President Donald Trump on Tuesday introduced a new nemesis to join the “fake news” media, Crooked Hillary, and Mexican rapists: the alt-left. “What about the alt-left?” Trump raged at a press conference at Trump Tower, seething over demands that he condemn the white supremacists and neo-Nazis who descended on Charlottesville, Virginia, this past weekend. “What about the fact that they came charging with clubs in their hands, swinging clubs? Do they have any problem? I think they do.”
We shouldn’t be surprised that Trump is unwilling to blame white supremacists for the fatal violence that struck Charlottesville on August 12, even when one of their cohort murdered an innocent woman, Heather Heyer, who was protesting their presence in her city. We shouldn’t be surprised because his every deed and utterance has shown that he either holds similar views or is merely content to let them flourish. Nor should we be surprised by his use of the term “alt-left.” The only way he can excuse the actions of violent racists is to create a false equivalence. The press, Trump rambled, had treated the neo-Nazis in Charlottesville “very unfairly.”
But we should be at least partly surprised by the origins of this misleading and corrosive term. It is beloved by the likes of Sean Hannity and former White House Communications Director Anthony Scaramucci, who have used it to denigrate Trump’s opponents. And it has also been popularized—and legitimized—by red-baiting liberals who fear the rise of a progressive populist movement.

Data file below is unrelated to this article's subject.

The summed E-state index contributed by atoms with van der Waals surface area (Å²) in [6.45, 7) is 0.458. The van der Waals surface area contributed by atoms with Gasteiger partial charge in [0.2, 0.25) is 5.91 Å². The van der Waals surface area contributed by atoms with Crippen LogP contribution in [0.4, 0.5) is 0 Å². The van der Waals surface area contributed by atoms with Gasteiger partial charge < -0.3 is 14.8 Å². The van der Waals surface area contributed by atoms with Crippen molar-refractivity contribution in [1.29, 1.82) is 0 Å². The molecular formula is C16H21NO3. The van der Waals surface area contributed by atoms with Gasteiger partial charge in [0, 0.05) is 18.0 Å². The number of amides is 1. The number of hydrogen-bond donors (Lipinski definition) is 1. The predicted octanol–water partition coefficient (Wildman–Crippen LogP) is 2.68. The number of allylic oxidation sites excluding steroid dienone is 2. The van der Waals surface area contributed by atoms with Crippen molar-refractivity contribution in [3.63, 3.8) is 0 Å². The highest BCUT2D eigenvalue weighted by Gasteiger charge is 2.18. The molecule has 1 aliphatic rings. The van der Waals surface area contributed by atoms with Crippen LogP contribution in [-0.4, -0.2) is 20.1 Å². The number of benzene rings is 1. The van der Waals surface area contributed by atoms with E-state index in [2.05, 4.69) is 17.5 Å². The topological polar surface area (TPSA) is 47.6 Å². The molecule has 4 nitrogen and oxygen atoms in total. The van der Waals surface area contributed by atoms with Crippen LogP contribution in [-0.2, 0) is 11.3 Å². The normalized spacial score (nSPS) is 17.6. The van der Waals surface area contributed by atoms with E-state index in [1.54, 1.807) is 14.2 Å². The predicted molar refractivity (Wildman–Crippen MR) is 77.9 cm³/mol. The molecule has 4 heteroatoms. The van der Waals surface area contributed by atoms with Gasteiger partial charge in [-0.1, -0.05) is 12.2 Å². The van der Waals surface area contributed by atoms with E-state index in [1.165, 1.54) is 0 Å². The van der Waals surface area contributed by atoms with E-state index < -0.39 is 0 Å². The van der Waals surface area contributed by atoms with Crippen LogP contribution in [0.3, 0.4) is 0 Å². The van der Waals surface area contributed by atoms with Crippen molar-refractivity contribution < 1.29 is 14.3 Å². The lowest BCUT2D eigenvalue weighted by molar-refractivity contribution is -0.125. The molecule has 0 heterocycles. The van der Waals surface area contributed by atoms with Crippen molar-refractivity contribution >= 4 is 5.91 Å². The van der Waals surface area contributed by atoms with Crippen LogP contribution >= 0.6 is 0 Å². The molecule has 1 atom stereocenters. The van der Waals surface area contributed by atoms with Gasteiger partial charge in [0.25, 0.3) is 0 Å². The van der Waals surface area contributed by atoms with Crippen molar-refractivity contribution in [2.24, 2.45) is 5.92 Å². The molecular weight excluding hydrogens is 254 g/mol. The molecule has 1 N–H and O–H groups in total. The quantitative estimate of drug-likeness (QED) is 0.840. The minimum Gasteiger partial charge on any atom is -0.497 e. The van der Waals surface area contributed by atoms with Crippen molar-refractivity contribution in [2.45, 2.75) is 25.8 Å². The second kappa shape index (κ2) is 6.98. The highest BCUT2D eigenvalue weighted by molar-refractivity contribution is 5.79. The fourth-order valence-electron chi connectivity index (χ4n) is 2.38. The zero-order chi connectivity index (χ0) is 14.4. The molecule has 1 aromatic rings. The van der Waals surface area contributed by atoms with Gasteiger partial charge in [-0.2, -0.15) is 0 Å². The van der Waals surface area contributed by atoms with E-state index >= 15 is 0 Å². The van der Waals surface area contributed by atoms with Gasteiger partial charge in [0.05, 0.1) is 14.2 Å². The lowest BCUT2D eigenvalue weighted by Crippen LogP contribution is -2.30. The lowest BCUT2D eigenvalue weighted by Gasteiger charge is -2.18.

Unlike the term “alt-right,” which was coined by white supremacists to give their age-old movement a modern edge, the “alt-left” is an insult. As my colleague Clio Chang wrote in March of liberals who choose to use the term: “A graver sin is the adoption of a term that was created by conservatives to smear the left and discredit criticisms of the growing clout of the racist right.”
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